Nothing Says Yes Like NO, to Eggs

Science's STKE  15 Aug 2000:
Vol. 2000, Issue 45, pp. tw7
DOI: 10.1126/stke.2000.45.tw7

It is well known that Ca2+ fluxes occur before the activation of the fertilized ovum; however, little is known about the events preceding Ca2+ mobilization. Kuo et al. show that nitric oxide (NO) is required for egg activation. Fluorescence assays indicated that NO synthase is present in sperm at the head and concentrated at the acrosome; however, NO production depended on the acrosome reaction. Eggs injected with a NO donor, S-nitrosoacetylpenicillamine (SNAP), or with recombinant NO synthase in conjunction with calmodulin became activated, whereas preinjection of eggs with oxyhemoglobin (oxyHb), a NO scavenger, prevented egg activation. Addition of ionomycin to oxyHb rescued the ability of eggs to become activated. Similarly, injecting SNAP into eggs elicited a strong wave of Ca2+ release; this was blocked by preinjection with oxyHb, suggesting that NO production is necessary and sufficient before the elicitation of Ca2+ fluxing and egg activation.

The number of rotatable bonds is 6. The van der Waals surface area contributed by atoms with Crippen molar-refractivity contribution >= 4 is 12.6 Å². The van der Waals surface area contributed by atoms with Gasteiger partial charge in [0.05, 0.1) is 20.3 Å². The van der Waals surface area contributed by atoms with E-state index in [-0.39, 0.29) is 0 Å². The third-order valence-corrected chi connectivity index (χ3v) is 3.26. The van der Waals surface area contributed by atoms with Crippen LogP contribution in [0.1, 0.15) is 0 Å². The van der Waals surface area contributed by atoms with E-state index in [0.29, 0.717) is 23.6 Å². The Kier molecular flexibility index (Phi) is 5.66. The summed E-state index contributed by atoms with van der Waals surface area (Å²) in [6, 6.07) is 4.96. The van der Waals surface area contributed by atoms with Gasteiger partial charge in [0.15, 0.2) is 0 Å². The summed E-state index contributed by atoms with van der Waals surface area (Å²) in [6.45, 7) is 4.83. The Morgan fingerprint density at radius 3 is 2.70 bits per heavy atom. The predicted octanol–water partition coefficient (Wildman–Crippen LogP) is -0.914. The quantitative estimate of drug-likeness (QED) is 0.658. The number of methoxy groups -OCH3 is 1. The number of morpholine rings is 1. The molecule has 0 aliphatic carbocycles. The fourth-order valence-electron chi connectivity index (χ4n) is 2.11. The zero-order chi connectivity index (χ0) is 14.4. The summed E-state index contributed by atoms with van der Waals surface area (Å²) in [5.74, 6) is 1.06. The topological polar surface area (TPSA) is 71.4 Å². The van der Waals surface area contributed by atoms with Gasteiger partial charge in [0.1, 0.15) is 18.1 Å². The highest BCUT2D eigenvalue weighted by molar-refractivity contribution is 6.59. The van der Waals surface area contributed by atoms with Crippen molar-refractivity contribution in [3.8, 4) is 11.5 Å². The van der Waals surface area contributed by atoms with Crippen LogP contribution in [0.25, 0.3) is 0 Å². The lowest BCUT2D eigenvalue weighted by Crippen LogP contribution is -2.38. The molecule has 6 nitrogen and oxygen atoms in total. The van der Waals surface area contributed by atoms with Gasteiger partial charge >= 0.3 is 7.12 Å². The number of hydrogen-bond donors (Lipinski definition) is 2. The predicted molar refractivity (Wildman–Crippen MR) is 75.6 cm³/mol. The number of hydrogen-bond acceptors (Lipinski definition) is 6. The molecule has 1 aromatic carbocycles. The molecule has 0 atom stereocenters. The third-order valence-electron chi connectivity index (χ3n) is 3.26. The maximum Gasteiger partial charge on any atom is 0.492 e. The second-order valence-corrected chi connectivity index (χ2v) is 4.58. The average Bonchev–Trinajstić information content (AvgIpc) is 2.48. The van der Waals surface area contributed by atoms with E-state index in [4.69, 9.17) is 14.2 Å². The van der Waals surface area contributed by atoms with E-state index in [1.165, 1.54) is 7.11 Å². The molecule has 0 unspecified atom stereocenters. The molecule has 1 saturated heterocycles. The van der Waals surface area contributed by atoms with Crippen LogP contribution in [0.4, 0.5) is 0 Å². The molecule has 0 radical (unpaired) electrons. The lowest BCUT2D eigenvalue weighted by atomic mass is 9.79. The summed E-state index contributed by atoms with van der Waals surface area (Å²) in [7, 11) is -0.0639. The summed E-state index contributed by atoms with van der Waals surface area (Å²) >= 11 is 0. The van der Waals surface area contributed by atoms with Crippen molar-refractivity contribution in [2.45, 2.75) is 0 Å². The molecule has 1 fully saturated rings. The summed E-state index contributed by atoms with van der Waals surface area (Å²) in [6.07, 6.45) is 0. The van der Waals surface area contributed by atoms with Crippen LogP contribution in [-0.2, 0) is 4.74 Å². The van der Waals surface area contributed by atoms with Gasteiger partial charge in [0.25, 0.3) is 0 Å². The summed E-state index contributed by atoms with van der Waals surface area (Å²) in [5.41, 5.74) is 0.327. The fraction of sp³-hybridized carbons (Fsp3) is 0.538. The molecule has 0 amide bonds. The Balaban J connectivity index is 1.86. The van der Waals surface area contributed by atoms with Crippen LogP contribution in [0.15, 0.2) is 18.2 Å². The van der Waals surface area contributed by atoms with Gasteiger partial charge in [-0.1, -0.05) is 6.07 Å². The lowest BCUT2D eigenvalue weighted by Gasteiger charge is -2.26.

Kuo, R.C., Baxter, G.T., Thompson, S.H., Stricker, S.A., Patton, C., Bonaventura, J., and Epel, D. (2000) NO is necessary and sufficient for egg activation at fertilization. Nature 406: 633-636. [Online Journal]